They’re more like highly trained monkeys. Some monkeys can perform very complex tasks that make it appear as if they’re incredibly smart. But this is an illusion. The monkey was trained over a long period of time by being taught one simple task at a time, and when one task was mastered, they were taught the next task. String all those simple tasks together, and the monkey looks like they’re performing a complex operation. Another analogy is a child of average intelligence who is multilingual. If the child grew up hearing several languages spoken, they will pick up all the languages and become fluent in them. Of course, language is harder to learn as an adult, so knowing several languages makes you appear highly intelligent, but if the languages were learned in childhood, this isn’t a given.

An even more dramatic example is the bower bird. A male bower bird builds a rather complex structure (the bower) resembling a thatched hut and a surrounding decorative display to attract a female, choosing objects that are all the same color, and arranging them in attractive patterns to impress the opposite sex. It would appear these birds must be creative and intelligent to be able to build a complex bower and a beautiful, color coordinated display, but in actuality they aren’t any more intelligent than other birds. Their behavior is mostly instinctual, although some elements may have been learned. They are probably not really thinking when they build their mating habitat, at least not the same way an architect does when he draws up a blueprint for a new house. Still, most of us probably wouldn’t know how to build a hut as structurally sound as the bower bird’s.

Male bower bird shows off his display of blue objects.

A narcissist can be of quite average intelligence but still seem to be able to anticipate your every move and every word and know exactly what moment to manipulate or gaslight you. This makes them appear cunning and calculating. Most of us associate those traits with high intelligence. But in actuality, all of it’s an elaborate defense mechanism learned when they were very young. Like the highly trained monkey performing a complex task, the narcissist learned all these behaviors over a long period of time, without even being aware of what they were learning. They just did whatever worked (or whatever was rewarded). They don’t think about what they’re doing; they just do it. Like the bower bird’s impressive display, their machinations are instinctual.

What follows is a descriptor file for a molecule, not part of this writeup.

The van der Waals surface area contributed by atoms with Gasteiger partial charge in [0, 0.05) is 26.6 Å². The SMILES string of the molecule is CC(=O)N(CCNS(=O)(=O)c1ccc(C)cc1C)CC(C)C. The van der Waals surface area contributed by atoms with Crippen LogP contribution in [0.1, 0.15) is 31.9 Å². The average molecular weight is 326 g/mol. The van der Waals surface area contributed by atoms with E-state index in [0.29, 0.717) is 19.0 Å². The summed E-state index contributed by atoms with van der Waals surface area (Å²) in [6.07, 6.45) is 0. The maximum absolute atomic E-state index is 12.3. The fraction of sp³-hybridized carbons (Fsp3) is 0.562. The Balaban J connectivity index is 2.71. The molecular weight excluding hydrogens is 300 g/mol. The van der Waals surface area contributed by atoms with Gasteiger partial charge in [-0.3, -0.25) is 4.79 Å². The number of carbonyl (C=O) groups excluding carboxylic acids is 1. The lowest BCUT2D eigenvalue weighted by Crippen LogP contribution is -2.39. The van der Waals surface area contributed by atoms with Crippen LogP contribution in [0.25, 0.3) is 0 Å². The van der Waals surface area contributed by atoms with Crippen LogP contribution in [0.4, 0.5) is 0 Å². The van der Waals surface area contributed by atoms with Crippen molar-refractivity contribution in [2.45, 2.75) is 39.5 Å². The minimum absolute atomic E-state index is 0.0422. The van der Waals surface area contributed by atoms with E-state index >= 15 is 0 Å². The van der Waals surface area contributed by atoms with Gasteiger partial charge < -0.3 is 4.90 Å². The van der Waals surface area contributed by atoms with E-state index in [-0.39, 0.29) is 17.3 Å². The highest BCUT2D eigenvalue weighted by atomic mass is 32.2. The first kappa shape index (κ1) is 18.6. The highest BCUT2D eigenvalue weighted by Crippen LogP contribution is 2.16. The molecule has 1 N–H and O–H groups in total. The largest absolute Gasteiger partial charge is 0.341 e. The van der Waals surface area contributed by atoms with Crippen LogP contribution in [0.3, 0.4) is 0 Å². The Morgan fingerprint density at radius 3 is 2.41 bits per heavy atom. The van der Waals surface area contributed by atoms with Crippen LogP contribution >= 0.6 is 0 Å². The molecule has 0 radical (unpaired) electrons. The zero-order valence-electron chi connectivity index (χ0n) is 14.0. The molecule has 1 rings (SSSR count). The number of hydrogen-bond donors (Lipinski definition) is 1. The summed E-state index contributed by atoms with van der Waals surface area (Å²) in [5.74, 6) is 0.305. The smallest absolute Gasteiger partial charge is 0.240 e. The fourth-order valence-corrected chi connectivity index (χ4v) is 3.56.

Why IQ tests of the past lacked smarts.


The following is a guest post by Mary Pranzatelli about the matter of how the standard IQ tests those of us of a certain age had to endure as children only tested for one aspect of intelligence, when there are actually 6. This was damaging because kids who scored low on the standard (Iowa) IQ test in those days were often assumed to be “slow” (and sometimes put in special ed classes) when they may have actually been very bright–in aspects those tests didn’t measure. This is what happens when an IQ test for children is developed through the limited and damaging lens of cerebral narcissism.

Fortunately things are improving today. Psychologists are recognizing there are at least 6 different types of intelligence.

Mr. Smarty Pants and the Dumb IQ Test
Guest Post by Mary Pranzatelli

Does anyone remember those placement tests we took way back in the day? Those lengthy evaluations timed to measure our intellectual level in the 60s and 70s. They called them the Iowa tests. They were used to evaluate, place and devalue students in categories to tell them who they were and what they could be.

Did you ever wonder who created these nerve racking, sweat inducing tests that gave you nausea in the pit in your stomach? His name was Everett Franklin Lindquist. He was a Professor from Iowa, who created these standardized tests known as the ACT He started administering them in 1959.

I don’t know about you, but when I was a little girl I wanted to play on the swing outside and when I was a teenager I wanted to hang out with my friends, be creative and write poetry and stuff. I found these standardized tests completely boring, disturbing and even insulting. I’d start reading the first few questions and I my mind would become completely overwhelmed. I thought, “Oh..No…No…No! Its none of your business!” How dare them hand me a paper, pencil and a multiple choice test that will evaluate me and place my entire life into a category. Some placement analogy that was based on a multiple choice test made up by this Smarty Pants; A Professor from Iowa. A cerebral Narcissist that thought he was more superior then everyone else because he had a high IQ.

I’m sure I’m not the only student who became frustrated with all those little machine ready printed dots that intimidated us as they stared us in the face. A hundred or more multiple choice questions that would determine one’s future in attempt to brainwash us to believe we were either stupid or smart based on Professor Lindquist’s analogy of who we are. I use to think the man who made up the Iowa test was really a brilliant man. I thought he was a real genuine Smarty pants. I was brainwashed. I believed smarty pants was smarter then me. And this asshole had us all by the seat of our pants because he was in control of our academic direction, future and career path. This cerebral Narcissist screwed up a whole lot of people.